In the never-ending game of trying to determine the state of China’s economy, broad measurements like GDP growth have tended to attract coverage disproportionate to their accuracy. It is less publicized statistics such as electricity output that may offer a clearer – and altogether more pessimistic – outlook.
"Things like GDP and industrial production can be very easily massaged and you never know what’s in them," said Jim Walker, an economist with Asianomics, an independent research house in Hong Kong. "At least with electricity production, it’s pretty straightforward. It’s the number of kilowatt-hours that they produce."
And China has been producing fewer kilowatt-hours (kWh). In January, total electricity production – roughly equal to total power consumption – fell for the fourth consecutive month, to 247.6 billion kWh, a 12.8% drop from the year before. Demand was up 4% year-on-year in February, but analysts caution that last year’s Lunar New Year in February may have depressed its figures.
Nevertheless, the structure of China’s economy means power numbers can be taken as a reasonably accurate measurement of industrial activity on a month-to-month basis. Fran?ois Nguyen, senior policy advisor for electricity markets at the International Energy Agency (IEA), said that approximately 70% of China’s power demand is tied to industry. The steel and cement industries, closely linked to a range of sectors including property, manufacturing and infrastructure, account for 25% of demand.
Any kind of power consumption increase – such as February’s – may therefore sound encouraging. However, chronic oversupply means the news is more likely bad than good. Rampant construction both in China and internationally long masked overcapacity in major sectors like steel, but the downturn has laid it bare. Exacerbating the problem, many producers aren’t slowing down.
"In China you’re looking at … as much as 200 million tons a year of excess capacity [of crude steel production]," said Graeme Train, an analyst with Steel Business Briefing in Shanghai. "China’s total steel production capacity is about 650-660 million tons a year. So basically a third of it is not going to be needed this year."
Making matters more difficult is the nature of an apparent recovery in demand for steel. After a period of destocking in the second half of 2008, manufacturers and construction firms began buying again, but not in large quantities. Speculative purchasing by traders then helping to push demand up, leading to a 2.4% year-on-year rise in crude steel output in January and February. This was largely responsible for the 15% increase in steel prices between December and February.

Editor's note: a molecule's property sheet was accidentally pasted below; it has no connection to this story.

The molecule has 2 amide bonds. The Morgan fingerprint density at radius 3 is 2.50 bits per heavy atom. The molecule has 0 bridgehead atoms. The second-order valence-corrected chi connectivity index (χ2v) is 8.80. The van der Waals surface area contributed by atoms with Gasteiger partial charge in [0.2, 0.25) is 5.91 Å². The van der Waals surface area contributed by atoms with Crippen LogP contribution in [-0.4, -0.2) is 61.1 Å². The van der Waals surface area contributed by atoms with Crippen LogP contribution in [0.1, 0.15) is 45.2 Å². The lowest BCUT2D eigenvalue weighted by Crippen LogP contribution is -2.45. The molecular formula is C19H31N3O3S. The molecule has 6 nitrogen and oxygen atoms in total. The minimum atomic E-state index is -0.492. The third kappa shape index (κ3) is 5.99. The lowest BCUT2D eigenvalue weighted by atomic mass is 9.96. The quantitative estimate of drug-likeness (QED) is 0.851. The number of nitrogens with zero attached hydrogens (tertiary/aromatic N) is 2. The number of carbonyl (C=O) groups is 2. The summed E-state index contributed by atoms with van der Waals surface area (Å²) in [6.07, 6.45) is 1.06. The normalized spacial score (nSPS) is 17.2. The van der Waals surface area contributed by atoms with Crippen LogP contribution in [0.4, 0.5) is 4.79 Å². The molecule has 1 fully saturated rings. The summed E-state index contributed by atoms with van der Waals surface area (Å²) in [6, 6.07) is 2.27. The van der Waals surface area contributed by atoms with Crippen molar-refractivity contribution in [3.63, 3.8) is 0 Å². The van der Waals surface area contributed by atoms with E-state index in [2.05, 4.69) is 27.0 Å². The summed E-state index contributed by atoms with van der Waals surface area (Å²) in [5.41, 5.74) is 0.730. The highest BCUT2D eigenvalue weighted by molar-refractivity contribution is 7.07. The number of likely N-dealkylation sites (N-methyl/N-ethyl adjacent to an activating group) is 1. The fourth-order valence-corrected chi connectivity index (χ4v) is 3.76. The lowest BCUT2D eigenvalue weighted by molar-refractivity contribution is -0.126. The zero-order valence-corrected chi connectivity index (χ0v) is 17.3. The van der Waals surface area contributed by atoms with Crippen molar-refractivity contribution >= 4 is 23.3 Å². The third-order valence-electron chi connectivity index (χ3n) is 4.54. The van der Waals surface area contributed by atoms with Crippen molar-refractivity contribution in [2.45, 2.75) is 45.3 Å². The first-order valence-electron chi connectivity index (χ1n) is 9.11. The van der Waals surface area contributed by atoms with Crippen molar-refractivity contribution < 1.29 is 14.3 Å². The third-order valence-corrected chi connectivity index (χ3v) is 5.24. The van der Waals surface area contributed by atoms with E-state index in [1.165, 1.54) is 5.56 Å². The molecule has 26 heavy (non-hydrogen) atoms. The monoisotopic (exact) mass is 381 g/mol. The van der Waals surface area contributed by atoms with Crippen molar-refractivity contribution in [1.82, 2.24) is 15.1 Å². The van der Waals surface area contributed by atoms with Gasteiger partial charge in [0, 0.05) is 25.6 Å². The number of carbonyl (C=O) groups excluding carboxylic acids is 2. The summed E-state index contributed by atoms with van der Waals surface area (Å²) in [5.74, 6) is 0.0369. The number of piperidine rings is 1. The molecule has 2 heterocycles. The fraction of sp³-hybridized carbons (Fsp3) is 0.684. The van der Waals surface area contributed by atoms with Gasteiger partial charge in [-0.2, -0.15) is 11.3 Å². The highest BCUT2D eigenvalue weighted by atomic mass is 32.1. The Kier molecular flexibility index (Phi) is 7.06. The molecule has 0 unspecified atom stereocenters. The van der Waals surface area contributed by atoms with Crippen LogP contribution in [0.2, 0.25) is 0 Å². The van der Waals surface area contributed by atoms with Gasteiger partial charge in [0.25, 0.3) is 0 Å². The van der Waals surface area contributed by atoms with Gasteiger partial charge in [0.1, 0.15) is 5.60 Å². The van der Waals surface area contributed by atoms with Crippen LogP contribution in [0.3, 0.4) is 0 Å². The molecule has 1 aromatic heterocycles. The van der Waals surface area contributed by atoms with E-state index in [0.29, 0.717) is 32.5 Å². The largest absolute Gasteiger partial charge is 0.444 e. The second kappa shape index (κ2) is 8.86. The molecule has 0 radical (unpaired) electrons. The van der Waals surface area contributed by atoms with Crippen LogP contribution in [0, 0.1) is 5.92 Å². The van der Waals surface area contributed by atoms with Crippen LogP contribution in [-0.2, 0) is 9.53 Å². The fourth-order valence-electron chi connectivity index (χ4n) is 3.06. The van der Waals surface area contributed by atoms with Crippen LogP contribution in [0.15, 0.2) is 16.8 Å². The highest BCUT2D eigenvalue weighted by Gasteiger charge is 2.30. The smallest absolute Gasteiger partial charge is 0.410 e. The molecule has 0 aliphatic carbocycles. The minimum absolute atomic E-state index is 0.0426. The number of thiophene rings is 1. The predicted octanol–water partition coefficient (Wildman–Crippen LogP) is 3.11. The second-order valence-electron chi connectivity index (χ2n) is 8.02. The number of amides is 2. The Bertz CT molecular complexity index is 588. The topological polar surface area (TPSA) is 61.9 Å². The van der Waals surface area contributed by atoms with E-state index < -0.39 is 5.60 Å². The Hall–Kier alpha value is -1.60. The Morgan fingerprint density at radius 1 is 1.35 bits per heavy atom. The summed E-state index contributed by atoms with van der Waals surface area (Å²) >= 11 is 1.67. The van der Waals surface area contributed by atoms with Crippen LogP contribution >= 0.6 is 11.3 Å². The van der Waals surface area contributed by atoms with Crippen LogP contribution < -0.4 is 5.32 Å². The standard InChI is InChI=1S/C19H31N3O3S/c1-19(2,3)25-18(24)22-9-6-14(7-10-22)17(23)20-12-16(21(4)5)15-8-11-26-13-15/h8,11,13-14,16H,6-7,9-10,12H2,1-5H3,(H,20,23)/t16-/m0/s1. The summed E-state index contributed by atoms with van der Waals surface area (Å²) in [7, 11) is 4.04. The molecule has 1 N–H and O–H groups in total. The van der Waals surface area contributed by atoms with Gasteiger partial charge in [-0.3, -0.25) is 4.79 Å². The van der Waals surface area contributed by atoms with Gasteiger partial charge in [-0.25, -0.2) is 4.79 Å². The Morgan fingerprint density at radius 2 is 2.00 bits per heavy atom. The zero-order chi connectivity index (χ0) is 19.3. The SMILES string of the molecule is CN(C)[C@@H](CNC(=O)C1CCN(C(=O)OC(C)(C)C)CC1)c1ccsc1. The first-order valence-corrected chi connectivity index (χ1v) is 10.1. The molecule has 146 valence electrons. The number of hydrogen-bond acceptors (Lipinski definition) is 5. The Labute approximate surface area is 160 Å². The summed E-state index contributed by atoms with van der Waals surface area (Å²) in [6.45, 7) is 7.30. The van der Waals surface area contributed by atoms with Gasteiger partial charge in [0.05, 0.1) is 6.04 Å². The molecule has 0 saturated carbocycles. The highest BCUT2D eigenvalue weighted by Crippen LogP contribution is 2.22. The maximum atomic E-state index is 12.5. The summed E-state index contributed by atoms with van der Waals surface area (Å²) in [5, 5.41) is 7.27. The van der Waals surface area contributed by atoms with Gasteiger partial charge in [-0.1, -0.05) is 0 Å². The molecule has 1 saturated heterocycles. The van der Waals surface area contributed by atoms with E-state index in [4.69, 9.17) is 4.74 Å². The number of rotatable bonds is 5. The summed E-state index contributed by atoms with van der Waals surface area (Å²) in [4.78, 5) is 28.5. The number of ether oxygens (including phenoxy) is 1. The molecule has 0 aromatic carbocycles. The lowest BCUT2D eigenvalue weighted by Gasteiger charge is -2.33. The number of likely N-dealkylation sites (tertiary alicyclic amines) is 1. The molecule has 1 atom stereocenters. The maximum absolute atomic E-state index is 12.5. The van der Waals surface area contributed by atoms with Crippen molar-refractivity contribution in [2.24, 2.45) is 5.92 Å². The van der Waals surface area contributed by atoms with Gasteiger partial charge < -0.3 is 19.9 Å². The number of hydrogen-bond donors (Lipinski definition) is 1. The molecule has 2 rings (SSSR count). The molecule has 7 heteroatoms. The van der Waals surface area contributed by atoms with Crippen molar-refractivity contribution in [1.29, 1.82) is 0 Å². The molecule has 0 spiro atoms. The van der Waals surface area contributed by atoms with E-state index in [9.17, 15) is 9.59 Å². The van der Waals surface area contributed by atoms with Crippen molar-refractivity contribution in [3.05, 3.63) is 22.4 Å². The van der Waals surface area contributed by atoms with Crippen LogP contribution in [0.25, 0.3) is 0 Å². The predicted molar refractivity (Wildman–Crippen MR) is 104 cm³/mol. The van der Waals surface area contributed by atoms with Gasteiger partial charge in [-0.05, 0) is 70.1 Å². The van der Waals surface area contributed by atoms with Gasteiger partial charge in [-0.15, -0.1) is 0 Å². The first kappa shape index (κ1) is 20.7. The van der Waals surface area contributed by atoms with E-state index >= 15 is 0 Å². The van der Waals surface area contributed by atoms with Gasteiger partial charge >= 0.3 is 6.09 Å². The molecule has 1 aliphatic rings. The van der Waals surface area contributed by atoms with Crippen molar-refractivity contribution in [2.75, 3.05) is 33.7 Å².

"Producers all jumped on what looked like a demand recovery, when actually it wasn’t," said Train.
As the nature of the steel demand became clear, prices fell 6.8% in a week at the end of February.
Viewed in this context, the rising power demand figures appear to betray vulnerability in the market rather than strength. The risk of misinterpretation is heightened by the fact that power figures leave out large sectors of the economy.
"It’s only a proxy of industrial production … It does not give you a good sense of how the agriculture sector is doing, how the service sector’s doing," said Tao Dong, an economist with Credit Suisse.
But while it may not give a complete picture, the speed with which China’s power demand growth has trailed off is troubling. Taken either way, the numbers are bad: A rapid fall may mean painful contraction, but an even more serious risk could be posed by too much production.
Walker of Asianomics points to the rise in money supply and loan growth figures as an area of particular concern. Continued increases would lead him to raise his GDP growth forecast for the year – 0-4%, with a 30% chance of contraction – but he says it would make him less positive about investing in China.
"What you’re doing is expanding capacity into overcapacity, which makes no profit sense whatsoever. It eventually leads to a much worse downturn," said Walker.